Red Lodge Museum
Great Oak Room, Red Lodge
Red Lodge is a fine Elizabethan building, originally a lodge for the Great House which stood on the site of the present Colston Hall. Remodelled in Georgian times, the current building includes fine examples of both Georgian and Elizabethan features.

Great Oak Room

Among the best of these features is the beautifully panelled Great Oak Room, with its ornate plasterwork and carved stone fireplace, built by a wealthy merchant named John Young. This is thought to be the last complete Elizabethan room in Bristol.

Craftsmen laboured for two years (1578-80) to complete the room's ornate panelling, plasterwork ceiling and sculpted stone fireplace. The room is shown as it would have looked in the 16th century, with portraits lining the walls and richly decorated furniture.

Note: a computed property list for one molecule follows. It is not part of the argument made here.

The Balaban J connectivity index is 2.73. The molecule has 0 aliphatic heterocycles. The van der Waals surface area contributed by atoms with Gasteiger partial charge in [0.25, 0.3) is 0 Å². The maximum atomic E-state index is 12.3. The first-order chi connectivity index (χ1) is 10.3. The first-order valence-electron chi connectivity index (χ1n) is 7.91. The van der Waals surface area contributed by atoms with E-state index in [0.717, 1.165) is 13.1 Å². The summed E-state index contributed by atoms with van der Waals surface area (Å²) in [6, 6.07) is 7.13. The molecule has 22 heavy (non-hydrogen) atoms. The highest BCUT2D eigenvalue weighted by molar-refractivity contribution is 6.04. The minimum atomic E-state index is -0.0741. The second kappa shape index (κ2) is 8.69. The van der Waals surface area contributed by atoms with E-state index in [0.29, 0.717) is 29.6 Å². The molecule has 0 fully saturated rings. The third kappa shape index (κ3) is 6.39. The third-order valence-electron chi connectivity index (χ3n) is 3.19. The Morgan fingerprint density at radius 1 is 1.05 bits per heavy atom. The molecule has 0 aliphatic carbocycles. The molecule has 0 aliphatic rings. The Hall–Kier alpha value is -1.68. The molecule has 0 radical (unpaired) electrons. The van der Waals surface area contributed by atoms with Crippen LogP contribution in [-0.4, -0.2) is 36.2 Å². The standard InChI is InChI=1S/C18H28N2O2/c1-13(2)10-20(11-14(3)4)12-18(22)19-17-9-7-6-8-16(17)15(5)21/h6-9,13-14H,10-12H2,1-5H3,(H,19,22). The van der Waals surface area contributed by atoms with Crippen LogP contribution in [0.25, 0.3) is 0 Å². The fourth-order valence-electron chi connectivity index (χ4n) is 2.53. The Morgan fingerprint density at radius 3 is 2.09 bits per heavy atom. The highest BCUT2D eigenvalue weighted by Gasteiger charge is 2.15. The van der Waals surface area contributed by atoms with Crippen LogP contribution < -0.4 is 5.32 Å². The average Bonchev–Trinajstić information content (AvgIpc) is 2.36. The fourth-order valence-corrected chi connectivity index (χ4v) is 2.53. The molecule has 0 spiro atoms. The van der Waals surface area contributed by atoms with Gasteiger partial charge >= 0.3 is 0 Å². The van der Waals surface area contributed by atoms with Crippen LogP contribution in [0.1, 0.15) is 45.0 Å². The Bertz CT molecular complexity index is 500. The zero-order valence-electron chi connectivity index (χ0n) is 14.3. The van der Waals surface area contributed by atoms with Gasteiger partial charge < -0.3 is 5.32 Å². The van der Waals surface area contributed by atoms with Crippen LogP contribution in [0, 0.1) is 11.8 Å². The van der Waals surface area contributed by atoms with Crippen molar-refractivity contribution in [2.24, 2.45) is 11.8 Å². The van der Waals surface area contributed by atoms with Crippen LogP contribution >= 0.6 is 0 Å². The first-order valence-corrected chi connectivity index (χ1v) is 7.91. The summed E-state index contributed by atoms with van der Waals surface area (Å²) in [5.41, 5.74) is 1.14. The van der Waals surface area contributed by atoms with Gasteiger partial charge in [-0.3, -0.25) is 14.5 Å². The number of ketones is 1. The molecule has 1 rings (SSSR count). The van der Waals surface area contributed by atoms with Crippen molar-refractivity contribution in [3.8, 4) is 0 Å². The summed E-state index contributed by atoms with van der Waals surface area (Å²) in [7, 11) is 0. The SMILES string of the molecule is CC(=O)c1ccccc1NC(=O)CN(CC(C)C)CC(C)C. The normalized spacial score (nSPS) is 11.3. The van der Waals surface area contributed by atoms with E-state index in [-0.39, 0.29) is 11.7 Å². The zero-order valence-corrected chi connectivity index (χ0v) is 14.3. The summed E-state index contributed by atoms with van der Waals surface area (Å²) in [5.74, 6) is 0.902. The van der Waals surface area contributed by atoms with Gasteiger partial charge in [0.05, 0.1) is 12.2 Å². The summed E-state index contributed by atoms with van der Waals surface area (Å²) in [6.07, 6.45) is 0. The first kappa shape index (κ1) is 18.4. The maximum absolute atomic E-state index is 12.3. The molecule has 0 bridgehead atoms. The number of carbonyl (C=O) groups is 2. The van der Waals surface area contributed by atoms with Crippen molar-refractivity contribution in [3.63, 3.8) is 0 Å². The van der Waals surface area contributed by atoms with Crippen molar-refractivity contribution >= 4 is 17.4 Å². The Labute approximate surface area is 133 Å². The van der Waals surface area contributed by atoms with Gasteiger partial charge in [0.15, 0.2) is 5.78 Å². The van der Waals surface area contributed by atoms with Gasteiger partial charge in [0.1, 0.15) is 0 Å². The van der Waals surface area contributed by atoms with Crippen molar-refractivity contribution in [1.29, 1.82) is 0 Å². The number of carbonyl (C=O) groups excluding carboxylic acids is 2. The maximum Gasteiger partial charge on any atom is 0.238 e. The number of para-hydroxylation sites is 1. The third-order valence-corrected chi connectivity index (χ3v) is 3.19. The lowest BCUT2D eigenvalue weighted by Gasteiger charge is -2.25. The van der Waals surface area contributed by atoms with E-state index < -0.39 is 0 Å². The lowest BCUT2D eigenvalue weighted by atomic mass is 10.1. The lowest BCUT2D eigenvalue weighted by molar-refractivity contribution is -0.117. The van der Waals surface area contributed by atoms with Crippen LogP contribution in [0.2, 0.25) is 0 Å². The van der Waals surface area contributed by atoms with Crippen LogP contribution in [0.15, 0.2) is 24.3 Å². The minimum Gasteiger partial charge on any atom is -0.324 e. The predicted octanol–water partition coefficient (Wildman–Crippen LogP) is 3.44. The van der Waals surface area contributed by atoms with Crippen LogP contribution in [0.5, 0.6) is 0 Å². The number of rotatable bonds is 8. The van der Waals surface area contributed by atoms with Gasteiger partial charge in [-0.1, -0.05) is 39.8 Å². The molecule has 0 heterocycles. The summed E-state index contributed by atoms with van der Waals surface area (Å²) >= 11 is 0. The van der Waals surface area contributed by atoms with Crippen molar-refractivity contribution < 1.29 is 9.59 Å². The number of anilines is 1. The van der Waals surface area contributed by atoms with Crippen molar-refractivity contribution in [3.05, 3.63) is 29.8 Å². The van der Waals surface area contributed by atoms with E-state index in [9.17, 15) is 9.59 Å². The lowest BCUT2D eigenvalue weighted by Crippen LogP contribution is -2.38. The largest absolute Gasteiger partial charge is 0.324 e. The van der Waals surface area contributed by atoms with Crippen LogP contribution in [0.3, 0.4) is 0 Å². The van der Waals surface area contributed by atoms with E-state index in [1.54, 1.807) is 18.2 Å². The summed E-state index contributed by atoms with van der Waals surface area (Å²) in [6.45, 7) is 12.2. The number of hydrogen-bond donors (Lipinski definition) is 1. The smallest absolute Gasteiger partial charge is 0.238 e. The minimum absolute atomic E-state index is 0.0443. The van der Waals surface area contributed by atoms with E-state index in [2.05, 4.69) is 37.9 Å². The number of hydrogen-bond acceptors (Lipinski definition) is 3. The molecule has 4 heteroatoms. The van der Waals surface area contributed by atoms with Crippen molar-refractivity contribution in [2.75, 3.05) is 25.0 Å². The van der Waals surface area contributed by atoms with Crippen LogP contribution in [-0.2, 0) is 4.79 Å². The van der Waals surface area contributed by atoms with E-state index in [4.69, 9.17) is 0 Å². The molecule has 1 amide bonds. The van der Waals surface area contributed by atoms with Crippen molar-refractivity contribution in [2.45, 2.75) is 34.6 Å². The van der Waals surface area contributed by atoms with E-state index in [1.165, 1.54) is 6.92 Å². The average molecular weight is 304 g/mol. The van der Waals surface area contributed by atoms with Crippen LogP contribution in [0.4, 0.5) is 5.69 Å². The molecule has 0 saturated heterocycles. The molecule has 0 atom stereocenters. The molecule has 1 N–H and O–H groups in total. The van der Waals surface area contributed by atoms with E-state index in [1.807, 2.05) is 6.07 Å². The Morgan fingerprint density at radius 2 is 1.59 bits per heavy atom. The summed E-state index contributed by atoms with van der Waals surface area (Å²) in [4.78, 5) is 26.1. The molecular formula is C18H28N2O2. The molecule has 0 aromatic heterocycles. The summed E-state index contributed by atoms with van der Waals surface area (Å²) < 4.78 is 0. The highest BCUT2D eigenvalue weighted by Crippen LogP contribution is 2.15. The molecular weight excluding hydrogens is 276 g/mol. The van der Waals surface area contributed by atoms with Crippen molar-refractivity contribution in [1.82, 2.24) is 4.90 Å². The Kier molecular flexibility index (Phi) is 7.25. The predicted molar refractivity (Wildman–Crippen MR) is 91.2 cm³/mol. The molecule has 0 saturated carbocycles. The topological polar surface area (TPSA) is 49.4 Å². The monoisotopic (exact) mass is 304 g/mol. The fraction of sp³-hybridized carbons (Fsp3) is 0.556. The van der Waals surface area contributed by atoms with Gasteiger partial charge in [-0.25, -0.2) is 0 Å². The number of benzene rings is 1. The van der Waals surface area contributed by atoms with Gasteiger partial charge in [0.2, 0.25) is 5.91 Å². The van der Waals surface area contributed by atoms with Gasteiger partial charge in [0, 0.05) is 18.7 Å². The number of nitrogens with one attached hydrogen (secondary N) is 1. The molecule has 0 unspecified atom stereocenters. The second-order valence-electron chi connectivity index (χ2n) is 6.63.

The original Red Lodge had three main rooms including the Great Oak Room and a bedroom. In the 1730s the Henley family added a three-storey extension that effectively doubled the size of the lodge. The extension included an elegant staircase, New Oak Room, Print Room and the Mary Carpenter Room. It is fascinating to see the contrast between these Georgian rooms and the earlier Great Oak Room.

In 1854 Mary Carpenter helped transform Red Lodge into the first-ever girls' reform school. It must have been an eventful transformation, for Carpenter's diary reveals that on her first visit to look over the Red Lodge she came across a human foot! No such surprises await modern visitors, but you can get a glimpse of what life was like for the girls attending the school, see a school workbook and Mary Carpenter's piano.

Elizabethan Knot Garden

Outside the house is an attractive Elizabethan knot garden, designed so that guests arriving to visit would walk through the garden to reach the house. The garden was restored in the 1980s to show what it would have looked like when the house was built.

The garden is bordered by a wooden trellis in 17th-century style. Inside the trellis, clipped hedges are laid out to replicate the plasterwork design of the ceiling in the master bedroom. The bedroom looks down on the garden.